For foes of same-sex marriage, their losing streak keeps growing. Some sense a lost cause, others vow to fight on.
On Election Day in 2012, they went 0-for-4 on state ballot measures. A year ago, the U.S. Supreme Court ruled that the federal government must recognize same-sex marriages. And over the past seven months, more than a dozen federal and state judges have struck down part or all of state-level bans on gay marriage, with no rulings going the other way.
Faced with these developments, some longtime opponents of gay marriage now say that its nationwide legalization via a Supreme Court ruling is inevitable. Others refuse to concede, and some leaders of that cohort will be rallying Thursday at a March for Marriage in Washington that they hope will draw many thousands.
The event’s main sponsor is the National Organization for Marriage, which engaged in several successful state campaigns against gay marriage prior to the 2012 votes in Maine, Maryland, Minnesota and Washington state that reversed the tide.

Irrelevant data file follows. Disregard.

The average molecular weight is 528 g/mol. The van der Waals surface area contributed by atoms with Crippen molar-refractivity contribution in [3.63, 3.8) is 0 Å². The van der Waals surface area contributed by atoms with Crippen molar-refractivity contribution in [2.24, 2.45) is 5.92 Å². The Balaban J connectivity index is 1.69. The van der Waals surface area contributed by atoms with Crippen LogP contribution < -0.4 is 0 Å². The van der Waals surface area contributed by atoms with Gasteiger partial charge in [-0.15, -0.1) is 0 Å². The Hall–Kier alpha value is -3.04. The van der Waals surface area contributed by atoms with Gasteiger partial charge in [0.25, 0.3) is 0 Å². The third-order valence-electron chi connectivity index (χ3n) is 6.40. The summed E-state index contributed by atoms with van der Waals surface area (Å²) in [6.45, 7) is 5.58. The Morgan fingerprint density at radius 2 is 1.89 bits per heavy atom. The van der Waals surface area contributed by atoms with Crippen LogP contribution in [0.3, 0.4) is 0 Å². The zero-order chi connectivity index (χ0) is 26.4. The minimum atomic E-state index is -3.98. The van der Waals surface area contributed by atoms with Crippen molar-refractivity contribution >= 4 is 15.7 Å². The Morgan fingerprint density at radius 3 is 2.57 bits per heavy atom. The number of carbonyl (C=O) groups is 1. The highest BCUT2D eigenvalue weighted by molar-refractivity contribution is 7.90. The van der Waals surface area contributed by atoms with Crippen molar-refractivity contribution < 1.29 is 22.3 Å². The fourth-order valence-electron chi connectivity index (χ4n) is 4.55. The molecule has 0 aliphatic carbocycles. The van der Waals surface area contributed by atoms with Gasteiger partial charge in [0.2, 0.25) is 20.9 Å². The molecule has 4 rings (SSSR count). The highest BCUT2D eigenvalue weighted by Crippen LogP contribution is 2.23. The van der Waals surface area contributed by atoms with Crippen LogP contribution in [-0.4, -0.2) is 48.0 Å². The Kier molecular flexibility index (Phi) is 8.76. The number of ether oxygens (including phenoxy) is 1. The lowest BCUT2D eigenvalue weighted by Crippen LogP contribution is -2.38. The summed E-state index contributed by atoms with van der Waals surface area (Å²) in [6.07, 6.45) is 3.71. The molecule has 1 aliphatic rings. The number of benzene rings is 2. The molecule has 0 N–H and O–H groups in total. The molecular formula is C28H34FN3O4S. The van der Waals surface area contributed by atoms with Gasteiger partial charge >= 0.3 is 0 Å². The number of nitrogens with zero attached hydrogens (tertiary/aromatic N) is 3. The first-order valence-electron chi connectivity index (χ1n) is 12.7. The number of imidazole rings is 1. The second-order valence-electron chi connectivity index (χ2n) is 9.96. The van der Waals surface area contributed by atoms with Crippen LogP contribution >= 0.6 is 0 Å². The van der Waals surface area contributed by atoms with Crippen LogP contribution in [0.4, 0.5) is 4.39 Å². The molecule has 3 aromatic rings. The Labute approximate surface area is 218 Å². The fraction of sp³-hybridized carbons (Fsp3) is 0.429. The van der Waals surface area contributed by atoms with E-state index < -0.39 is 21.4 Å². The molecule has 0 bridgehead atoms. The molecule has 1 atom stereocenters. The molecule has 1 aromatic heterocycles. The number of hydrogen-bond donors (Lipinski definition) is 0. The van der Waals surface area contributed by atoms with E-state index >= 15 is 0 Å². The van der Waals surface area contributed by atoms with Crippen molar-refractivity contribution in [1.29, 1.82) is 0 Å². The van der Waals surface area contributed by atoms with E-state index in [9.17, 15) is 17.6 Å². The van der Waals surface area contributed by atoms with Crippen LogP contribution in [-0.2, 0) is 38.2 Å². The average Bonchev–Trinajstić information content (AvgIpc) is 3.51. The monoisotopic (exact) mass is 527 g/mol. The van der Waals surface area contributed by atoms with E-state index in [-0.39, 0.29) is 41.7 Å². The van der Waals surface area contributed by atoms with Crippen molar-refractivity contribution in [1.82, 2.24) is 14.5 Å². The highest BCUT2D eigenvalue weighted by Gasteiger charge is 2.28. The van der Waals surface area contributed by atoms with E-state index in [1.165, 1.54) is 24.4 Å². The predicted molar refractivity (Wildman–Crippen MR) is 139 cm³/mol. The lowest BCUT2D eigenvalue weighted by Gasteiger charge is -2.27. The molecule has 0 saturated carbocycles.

NOM is promoting the march with a website that evokes a “road to victory” and a video featuring dramatic background music.
“A competition is won by those who take the field, not by those who sit on the sidelines,” NOM’s president, Brian Brown, exhorts his supporters. “Friends, we need to take the field for marriage — and fight to win.”
Article continues belowBrown, in a telephone interview, said his best-case scenario hinged on a future ruling by the Supreme Court upholding the right of states to set their own marriage laws, rather than imposing same-sex marriage nationwide. Such a ruling would strengthen the position of the 31 states that currently ban gay marriage and might encourage grass-roots efforts in some of the other states to reimpose bans, Brown said.
“We’d put this back in the hands of the democratic process,” Brown said. “We would have the people deciding for themselves.”
If the Supreme Court ruled the other way, legalizing same-sex marriage nationwide, “We won’t go away,” Brown said.